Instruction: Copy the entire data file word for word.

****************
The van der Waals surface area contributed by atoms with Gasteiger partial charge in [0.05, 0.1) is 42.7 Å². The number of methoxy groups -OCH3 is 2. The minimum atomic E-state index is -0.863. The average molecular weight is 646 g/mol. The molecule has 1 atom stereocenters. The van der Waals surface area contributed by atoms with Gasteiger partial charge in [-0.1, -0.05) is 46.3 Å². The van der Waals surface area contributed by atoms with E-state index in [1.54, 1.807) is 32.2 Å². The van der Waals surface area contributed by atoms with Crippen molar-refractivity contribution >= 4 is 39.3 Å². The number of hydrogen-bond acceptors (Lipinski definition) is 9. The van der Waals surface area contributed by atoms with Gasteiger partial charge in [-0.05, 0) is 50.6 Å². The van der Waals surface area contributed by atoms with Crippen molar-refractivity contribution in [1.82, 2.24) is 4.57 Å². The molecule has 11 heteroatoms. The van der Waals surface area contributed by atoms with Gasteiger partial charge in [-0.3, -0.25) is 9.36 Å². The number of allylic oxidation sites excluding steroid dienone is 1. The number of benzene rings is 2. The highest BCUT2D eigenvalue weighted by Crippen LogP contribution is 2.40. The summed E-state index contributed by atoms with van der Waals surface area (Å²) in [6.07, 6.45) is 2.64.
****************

The van der Waals surface area contributed by atoms with Gasteiger partial charge in [0.05, 0.1) is 42.7 Å². The number of methoxy groups -OCH3 is 2. The minimum atomic E-state index is -0.863. The average molecular weight is 646 g/mol. The molecule has 1 atom stereocenters. The van der Waals surface area contributed by atoms with Gasteiger partial charge in [-0.1, -0.05) is 46.3 Å². The van der Waals surface area contributed by atoms with E-state index in [1.54, 1.807) is 32.2 Å². The van der Waals surface area contributed by atoms with Crippen molar-refractivity contribution >= 4 is 39.3 Å². The number of hydrogen-bond acceptors (Lipinski definition) is 9. The van der Waals surface area contributed by atoms with Gasteiger partial charge in [-0.05, 0) is 50.6 Å². The van der Waals surface area contributed by atoms with Crippen molar-refractivity contribution in [1.82, 2.24) is 4.57 Å². The molecule has 11 heteroatoms. The van der Waals surface area contributed by atoms with Gasteiger partial charge in [-0.3, -0.25) is 9.36 Å². The number of allylic oxidation sites excluding steroid dienone is 1. The number of benzene rings is 2. The highest BCUT2D eigenvalue weighted by Crippen LogP contribution is 2.40. The summed E-state index contributed by atoms with van der Waals surface area (Å²) in [6.07, 6.45) is 2.64.